Hooniverse Asks: What Engine Went From Zero to Hero With a Redesign?

What is it they say, if at first you don’t succeed, try, try again? That’s been the mantra by which a number of automakers and racer engine builders live. Today, what we want to know is your opinion on which engines were failures at first, but went on to live full, rewarding lives after a well-considered redesign.
Image: motorstown


  1. It’s debattable if it ever was a true zero, but Jaguar’s V12 was originally a LeMans-intended design put out to road going cars. Plagued by the usual British approach to combustion, it became an engine that most Jaguar-folks will call reliable once it is “sorted” (Britcar speak for long weekends?). Also, the “high efficiency” versions later on provided something like a 40-50% mileage gain. That is the improvement that comes to my head first with today’s Ask…

    1. The usual electrical/fueling weaknesses but mechanically very reliable. Nearly all of these engines never have their heads off in their lives.

      1. Good points and sort of my reasoning behind the disclaimer, too. But I figure for a driver it doesn’t matter all that much what takes the -mobile out of the auto-. Auxiliary or internal troubles are all the same the instant joy is done and anger shows up.

  2. The Ford Pinto engine family was solid and reliable from the get-go. Then Ford monkeyed with it and tried to put a turbo on it for the Mustang Cobra. Even with a low boost, the carbureted engine proved unreliable with blown turbos galore. After not offering a turbocharged variant for a few years, the now-fuel-injected 2.3L Pinto engine with both turbo and intercooler were released in 1983 to much fanfare and proved much more reliable.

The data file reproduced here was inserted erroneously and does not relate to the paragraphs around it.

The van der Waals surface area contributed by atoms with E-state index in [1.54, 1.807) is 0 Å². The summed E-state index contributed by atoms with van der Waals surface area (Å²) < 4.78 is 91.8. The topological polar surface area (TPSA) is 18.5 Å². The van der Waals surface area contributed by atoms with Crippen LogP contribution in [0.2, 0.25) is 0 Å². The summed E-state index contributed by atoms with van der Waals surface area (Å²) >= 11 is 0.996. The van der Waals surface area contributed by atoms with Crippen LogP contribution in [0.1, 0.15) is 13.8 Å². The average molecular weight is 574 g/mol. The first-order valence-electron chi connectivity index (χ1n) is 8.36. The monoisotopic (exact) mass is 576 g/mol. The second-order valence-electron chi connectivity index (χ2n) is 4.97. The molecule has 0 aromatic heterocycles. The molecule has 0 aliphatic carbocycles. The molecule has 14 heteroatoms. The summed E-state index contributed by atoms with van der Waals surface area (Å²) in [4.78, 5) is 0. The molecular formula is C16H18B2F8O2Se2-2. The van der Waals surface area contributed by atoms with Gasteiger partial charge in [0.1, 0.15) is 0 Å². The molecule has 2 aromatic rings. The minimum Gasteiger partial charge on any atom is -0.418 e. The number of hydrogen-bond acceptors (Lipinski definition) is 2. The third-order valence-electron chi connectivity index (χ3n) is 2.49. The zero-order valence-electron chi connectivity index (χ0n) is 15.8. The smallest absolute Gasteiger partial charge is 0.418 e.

1. The engines were reliable, but the the turbos weren’t generally long-lived, thanks to problems with leaky center bearings. A friend had an ’85 T-Bird Turbo Coupe, and it needed a Garrett reman turbo before 50k.

      1. My ’86 SVO Mustang had the same issue with ~80k miles on the clock. It was in the heart of the Lost Era of American Performance, which I put from 1973 until 1996. Smog standards and the LS1 being the bookends thereof.

    2. I reckon it’s worth mentioning the YB Cosworth engine here, 2.0 Pinto block but Cosworth 16 valve alloy head, very turbocharged. 204hp straight out the box, exponentially more with some deft tickling. Rapidly became legendary.

  3. Buick slapped a turbo on the 3.8l V-6 in 1978 or so. Combined with a carb it could give a contemporary Mustang GT a run for the money, but brought new meaning to turbo lag in the process. Fuel injection arrived in 1984 and an intercooler arrived in 1986 and the Grand National legend was born.

    1. That V6 was an underrated hero even in the SHO. When shoved up the arse of a little Korean-built Ford based on a Mazda, it went from hero to superhero.

  4. The infamous/famous Pontiac “Iron Duke” 4-cylinder. Designed as a reactionary knee-jerk response to GM’s sleeveless-aluminum-block Vega disaster. The Iron Duke was a throwback to 1930’s tractor-level crudeness – sort of a “too crude to fail approach. What could go wrong? Well, GM found a way. The purchased a huge batch of defective connecting rods and mixed them in with other batches of good ones for Fiero engine production. The crap shoot was on- If your engine got a bad one Kablooey!!. I knew a guy who was a (suddenly former) Pontiac salesman in those days who quit when he came into work one Monday and noticed there were a couple of dozen Fieros behind the shop waiting for new engines.
    Later, of course this got sorted out and the Iron Duke was GM’s go-to cheapo engine for decades, and there are millions(?)of them still out there today shaking their engine mounts in primitive-engine pride. I can say that confidently because every one of those little Grumman Mail Trucks your Postman drives has one in it.